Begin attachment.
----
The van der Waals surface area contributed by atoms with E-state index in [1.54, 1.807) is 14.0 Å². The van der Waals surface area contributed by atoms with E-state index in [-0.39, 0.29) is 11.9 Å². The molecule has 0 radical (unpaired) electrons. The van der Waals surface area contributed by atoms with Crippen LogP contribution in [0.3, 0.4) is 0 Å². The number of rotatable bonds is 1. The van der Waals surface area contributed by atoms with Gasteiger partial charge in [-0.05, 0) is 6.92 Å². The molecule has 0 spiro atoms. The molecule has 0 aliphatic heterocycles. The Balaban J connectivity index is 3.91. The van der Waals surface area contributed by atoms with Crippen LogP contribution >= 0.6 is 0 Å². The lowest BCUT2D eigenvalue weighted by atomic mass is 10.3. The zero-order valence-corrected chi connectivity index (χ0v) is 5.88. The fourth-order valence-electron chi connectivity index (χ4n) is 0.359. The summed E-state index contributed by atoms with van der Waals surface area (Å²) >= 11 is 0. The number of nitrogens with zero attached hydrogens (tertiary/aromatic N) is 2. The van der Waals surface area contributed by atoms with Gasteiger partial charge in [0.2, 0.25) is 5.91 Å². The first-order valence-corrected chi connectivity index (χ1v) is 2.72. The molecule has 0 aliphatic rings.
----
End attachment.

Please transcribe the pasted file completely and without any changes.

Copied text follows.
The van der Waals surface area contributed by atoms with E-state index in [1.54, 1.807) is 14.0 Å². The van der Waals surface area contributed by atoms with E-state index in [-0.39, 0.29) is 11.9 Å². The molecule has 0 radical (unpaired) electrons. The van der Waals surface area contributed by atoms with Crippen LogP contribution in [0.3, 0.4) is 0 Å². The number of rotatable bonds is 1. The van der Waals surface area contributed by atoms with Gasteiger partial charge in [-0.05, 0) is 6.92 Å². The molecule has 0 spiro atoms. The molecule has 0 aliphatic heterocycles. The Balaban J connectivity index is 3.91. The van der Waals surface area contributed by atoms with Crippen LogP contribution >= 0.6 is 0 Å². The lowest BCUT2D eigenvalue weighted by atomic mass is 10.3. The zero-order valence-corrected chi connectivity index (χ0v) is 5.88. The fourth-order valence-electron chi connectivity index (χ4n) is 0.359. The summed E-state index contributed by atoms with van der Waals surface area (Å²) >= 11 is 0. The number of nitrogens with zero attached hydrogens (tertiary/aromatic N) is 2. The van der Waals surface area contributed by atoms with Gasteiger partial charge in [0.2, 0.25) is 5.91 Å². The first-order valence-corrected chi connectivity index (χ1v) is 2.72. The molecule has 0 aliphatic rings.